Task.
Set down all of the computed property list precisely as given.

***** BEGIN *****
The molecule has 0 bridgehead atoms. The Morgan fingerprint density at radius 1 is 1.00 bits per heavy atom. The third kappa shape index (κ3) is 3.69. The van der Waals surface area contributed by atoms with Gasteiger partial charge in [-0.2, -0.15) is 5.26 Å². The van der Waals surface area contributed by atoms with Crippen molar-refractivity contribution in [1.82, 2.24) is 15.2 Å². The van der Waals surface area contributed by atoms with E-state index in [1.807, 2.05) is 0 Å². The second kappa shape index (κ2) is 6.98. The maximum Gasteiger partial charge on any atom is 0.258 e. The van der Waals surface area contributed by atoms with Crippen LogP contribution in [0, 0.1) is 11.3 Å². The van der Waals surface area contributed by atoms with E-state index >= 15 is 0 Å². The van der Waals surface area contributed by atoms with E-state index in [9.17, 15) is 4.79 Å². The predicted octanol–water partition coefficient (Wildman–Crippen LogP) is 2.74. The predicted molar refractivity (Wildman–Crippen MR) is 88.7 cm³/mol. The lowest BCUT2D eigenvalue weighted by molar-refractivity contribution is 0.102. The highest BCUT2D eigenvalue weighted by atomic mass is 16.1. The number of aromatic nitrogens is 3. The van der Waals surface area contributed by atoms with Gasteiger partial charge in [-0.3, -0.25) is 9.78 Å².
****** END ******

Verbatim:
The molecule has 0 bridgehead atoms. The Morgan fingerprint density at radius 1 is 1.00 bits per heavy atom. The third kappa shape index (κ3) is 3.69. The van der Waals surface area contributed by atoms with Gasteiger partial charge in [-0.2, -0.15) is 5.26 Å². The van der Waals surface area contributed by atoms with Crippen molar-refractivity contribution in [1.82, 2.24) is 15.2 Å². The van der Waals surface area contributed by atoms with E-state index in [1.807, 2.05) is 0 Å². The second kappa shape index (κ2) is 6.98. The maximum Gasteiger partial charge on any atom is 0.258 e. The van der Waals surface area contributed by atoms with Crippen LogP contribution in [0, 0.1) is 11.3 Å². The van der Waals surface area contributed by atoms with E-state index >= 15 is 0 Å². The van der Waals surface area contributed by atoms with E-state index in [9.17, 15) is 4.79 Å². The predicted octanol–water partition coefficient (Wildman–Crippen LogP) is 2.74. The predicted molar refractivity (Wildman–Crippen MR) is 88.7 cm³/mol. The lowest BCUT2D eigenvalue weighted by molar-refractivity contribution is 0.102. The highest BCUT2D eigenvalue weighted by atomic mass is 16.1. The number of aromatic nitrogens is 3. The van der Waals surface area contributed by atoms with Gasteiger partial charge in [-0.3, -0.25) is 9.78 Å².